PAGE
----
Genre Writing Challenge Round 02 — R. G. Broxson

As mentioned, we’re starting a new challenge — the Genre Writing Challenge. Each round, the three writers — Perry, Gary, and me — will write a story on a given genre. The Twins decided the Second genre is Thriller.

For the record, thrillers can be almost any genre, so this was likely a poor choice on our part, especially since it’s difficult to define thriller as a completely different and standalone genre.

We’re again staggering the publication of the stories, this time beginning with Gary’s story. Perry’s will go up on Tuesday, and — FSM-willing — I’ll have one for Thursday.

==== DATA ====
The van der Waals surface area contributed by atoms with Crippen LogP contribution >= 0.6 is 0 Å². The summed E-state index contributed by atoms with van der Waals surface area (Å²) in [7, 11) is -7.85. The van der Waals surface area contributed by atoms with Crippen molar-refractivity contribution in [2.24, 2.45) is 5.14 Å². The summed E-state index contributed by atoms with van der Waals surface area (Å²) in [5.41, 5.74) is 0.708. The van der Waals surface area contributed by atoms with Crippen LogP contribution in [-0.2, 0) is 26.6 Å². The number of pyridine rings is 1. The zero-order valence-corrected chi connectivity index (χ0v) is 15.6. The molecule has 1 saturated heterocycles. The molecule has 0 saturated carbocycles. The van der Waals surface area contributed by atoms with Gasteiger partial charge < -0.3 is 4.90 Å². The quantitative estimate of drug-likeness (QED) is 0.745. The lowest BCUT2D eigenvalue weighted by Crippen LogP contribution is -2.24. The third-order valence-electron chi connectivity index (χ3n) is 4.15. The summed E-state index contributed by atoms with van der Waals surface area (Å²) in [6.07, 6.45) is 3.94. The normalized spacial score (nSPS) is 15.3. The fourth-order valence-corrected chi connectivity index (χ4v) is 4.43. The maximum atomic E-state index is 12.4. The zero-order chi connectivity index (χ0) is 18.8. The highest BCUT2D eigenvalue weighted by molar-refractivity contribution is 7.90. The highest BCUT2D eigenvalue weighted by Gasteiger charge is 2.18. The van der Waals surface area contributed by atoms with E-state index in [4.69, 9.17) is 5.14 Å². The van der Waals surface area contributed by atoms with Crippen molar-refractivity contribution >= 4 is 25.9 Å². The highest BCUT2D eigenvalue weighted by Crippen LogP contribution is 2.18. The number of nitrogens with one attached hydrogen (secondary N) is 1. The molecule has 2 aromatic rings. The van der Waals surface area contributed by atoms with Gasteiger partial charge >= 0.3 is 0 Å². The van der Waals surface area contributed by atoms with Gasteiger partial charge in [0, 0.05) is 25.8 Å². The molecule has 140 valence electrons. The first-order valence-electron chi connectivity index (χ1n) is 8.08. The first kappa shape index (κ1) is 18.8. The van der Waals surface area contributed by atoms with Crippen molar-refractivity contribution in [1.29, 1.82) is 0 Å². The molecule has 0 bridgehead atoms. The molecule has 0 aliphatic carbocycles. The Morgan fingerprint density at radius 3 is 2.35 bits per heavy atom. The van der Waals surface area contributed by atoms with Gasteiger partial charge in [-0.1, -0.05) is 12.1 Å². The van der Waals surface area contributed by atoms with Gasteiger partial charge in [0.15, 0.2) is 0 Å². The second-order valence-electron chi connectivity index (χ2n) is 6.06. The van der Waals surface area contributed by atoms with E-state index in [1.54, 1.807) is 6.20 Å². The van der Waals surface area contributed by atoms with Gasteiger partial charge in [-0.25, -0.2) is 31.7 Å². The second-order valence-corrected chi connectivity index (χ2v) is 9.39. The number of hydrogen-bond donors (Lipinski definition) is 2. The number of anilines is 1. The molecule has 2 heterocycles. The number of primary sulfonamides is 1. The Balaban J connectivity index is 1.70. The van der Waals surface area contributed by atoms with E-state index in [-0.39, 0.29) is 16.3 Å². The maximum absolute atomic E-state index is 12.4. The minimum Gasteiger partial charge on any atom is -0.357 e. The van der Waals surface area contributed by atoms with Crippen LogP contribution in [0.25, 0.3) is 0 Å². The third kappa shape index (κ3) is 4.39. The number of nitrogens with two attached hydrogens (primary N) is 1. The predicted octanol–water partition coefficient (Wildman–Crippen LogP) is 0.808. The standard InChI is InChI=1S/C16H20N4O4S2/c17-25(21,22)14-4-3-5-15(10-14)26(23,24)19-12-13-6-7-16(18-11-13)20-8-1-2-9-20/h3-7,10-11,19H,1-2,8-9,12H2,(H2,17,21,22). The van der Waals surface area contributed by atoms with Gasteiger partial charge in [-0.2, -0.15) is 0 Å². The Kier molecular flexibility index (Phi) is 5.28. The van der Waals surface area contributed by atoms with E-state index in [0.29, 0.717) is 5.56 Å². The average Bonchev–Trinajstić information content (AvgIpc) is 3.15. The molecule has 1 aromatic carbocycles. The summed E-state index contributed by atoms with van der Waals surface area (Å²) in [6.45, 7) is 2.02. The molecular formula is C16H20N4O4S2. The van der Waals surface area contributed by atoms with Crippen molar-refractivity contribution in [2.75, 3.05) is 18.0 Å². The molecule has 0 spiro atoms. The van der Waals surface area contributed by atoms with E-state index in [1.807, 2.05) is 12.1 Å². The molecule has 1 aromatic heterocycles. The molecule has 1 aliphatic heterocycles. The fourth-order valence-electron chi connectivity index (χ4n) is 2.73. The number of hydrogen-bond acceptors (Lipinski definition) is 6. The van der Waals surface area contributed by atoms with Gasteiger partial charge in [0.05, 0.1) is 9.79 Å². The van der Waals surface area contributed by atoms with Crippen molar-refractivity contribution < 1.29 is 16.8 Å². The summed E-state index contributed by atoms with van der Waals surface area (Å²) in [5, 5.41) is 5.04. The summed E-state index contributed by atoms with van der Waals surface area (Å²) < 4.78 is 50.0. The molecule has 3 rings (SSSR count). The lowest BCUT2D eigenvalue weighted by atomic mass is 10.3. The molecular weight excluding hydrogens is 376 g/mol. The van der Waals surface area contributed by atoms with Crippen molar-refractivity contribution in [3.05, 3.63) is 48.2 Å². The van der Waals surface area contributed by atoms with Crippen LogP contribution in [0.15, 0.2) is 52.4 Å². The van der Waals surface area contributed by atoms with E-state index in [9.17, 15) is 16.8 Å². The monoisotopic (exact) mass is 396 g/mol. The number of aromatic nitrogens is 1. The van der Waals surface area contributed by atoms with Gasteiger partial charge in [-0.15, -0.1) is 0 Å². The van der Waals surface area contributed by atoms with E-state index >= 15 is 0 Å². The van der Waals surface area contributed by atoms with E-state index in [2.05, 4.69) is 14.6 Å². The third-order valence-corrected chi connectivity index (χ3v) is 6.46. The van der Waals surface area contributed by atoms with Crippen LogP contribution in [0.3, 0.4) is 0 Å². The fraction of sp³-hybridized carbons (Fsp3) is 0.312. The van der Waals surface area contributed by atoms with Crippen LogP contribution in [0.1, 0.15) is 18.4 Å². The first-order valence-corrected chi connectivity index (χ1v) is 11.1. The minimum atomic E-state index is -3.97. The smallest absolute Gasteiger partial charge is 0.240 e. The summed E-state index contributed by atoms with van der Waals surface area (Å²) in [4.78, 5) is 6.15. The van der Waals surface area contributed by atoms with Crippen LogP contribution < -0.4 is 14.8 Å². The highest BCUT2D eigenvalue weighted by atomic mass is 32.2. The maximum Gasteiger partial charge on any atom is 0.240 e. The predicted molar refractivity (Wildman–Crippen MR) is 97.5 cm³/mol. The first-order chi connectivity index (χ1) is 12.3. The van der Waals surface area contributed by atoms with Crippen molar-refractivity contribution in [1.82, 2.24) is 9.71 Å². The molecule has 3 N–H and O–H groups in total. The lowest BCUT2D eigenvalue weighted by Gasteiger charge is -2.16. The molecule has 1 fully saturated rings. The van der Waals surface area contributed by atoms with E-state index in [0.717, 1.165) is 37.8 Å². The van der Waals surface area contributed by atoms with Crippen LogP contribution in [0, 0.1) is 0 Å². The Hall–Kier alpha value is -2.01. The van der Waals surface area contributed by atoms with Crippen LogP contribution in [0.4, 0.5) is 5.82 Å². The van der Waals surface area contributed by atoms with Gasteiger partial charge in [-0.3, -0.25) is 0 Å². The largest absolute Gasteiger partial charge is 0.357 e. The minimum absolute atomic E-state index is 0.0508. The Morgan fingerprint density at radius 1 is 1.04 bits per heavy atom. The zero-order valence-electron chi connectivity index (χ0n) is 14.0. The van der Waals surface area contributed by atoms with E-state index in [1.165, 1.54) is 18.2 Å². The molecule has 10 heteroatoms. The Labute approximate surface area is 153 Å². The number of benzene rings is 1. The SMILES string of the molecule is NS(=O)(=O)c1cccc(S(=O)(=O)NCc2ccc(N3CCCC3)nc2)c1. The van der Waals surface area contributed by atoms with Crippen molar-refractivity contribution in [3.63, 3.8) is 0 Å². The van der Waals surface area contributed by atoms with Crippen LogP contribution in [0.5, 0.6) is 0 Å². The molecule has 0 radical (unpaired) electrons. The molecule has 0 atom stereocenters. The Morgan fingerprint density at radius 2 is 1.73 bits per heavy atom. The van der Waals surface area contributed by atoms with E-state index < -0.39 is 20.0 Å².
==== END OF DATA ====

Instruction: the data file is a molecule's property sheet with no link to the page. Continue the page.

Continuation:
Our usual disclaimer:

The writing challenge has no restrictions, and the stories span a wide gamut of genres. The majority of the stories fall in the PG range, with a few perhaps pushing into the R range. Those ratings are guidelines, but they are subjective. If you find a story disturbing because of the topics, language, and/or plot points, stop reading and move on to the next one. The same goes if you are not interested in finishing a story. It may seem like obvious advice, but these days many people go out of their way to experience outrage (and then complain about it).

So, without further ado, here’s Gary’s contribution to the Thriller genre.

Wait . . . first, the blurb:
Prepare to be thrilled in more ways than one. This story starts with a crime and ends with…just read and find out for yourself.


Copyright 2023 — R. G. Broxson

(3,725 words – approx. reading time: about 14 minutes based on 265 WPM)